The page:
Despite the defeat of ISIS across Iraq, remnants of the group’s legacy remain in a number of liberated towns and cities.
In Fallujah, the first city in Iraq to fall to ISIS in 2014, residents have returned to find their homes destroyed and ruined, with some a nightmarish reminder of where ISIS would exact and carry out punishments.
In Abu Faris’s house, ironclad doors, chains and torture devices are still visible, symbols of the group’s brutal reign in Anbar Province and one of many houses used for punishing local residents who contravened the group’s strict laws in Fallujah.
Abu Faris left his home in January 2014 when ISIS militants took over the city. He returned last year and still struggles to come to terms with the damage inflicted upon his house, and moreover, for what purposes his house was used for.
“Yes, it was a prison. A prison and a jail at the same time,” said Abu Faris. When asked what ISIS militants used the house for, Abu Faris simply replies “Torture, torture inside and outside. Torture and executions”.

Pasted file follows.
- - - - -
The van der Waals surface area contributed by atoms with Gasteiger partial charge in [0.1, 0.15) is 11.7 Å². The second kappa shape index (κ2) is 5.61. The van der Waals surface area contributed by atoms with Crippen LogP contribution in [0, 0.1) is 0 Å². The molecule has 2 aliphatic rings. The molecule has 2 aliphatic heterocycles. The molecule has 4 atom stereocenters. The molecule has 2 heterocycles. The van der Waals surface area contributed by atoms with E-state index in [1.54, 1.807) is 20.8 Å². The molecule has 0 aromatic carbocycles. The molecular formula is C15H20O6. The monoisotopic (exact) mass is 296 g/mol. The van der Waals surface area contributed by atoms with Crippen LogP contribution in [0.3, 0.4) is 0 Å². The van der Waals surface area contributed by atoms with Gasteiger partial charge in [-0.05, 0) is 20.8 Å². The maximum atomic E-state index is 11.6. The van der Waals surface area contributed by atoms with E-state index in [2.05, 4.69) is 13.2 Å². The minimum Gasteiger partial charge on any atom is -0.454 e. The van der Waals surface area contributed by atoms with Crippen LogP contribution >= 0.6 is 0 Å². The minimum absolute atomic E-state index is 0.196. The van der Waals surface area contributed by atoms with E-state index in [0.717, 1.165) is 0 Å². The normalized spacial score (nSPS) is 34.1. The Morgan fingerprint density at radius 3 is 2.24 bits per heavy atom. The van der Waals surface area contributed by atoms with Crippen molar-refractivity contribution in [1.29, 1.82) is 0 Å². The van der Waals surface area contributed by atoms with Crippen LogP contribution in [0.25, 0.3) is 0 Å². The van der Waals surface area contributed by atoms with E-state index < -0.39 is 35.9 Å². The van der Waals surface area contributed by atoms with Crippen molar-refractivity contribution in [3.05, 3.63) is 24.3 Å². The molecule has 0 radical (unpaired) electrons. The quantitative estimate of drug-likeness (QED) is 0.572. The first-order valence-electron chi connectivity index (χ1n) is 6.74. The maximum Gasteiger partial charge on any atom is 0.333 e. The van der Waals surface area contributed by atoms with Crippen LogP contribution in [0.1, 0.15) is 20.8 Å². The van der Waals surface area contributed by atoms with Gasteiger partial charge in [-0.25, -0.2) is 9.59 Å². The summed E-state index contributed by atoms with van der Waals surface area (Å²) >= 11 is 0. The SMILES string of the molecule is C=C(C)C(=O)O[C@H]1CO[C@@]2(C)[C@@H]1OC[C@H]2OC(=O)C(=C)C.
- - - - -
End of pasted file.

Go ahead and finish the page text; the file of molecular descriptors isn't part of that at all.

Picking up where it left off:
In another house, that of Abu Khalid, the effects of ISIS’ rule are also prevalent for all to see. Militants knocked down the walls of the downstairs rooms to make, in Abu Khalid’s words, “an open plan prison”.
Despite these painful memories of ISIS’ rule, many citizens across Anbar are putting this dark past behind them. Earlier this year, residents from Fallujah celebrated the festive period for the first time, with local residents dressing up as santas and distributing gifts to children across the city.
Citizens also celebrated the Iraqi army day, highlighting the rapprochement between the security forces and people from Fallujah in light of the tumultuous history shared between the two in recent years. While in neighbouring Ramadi, the city held its first peace festival, where local residents gathered to celebrate the city and the wider province’s love for art, music and dancing, all of which were banned under ISIS rule.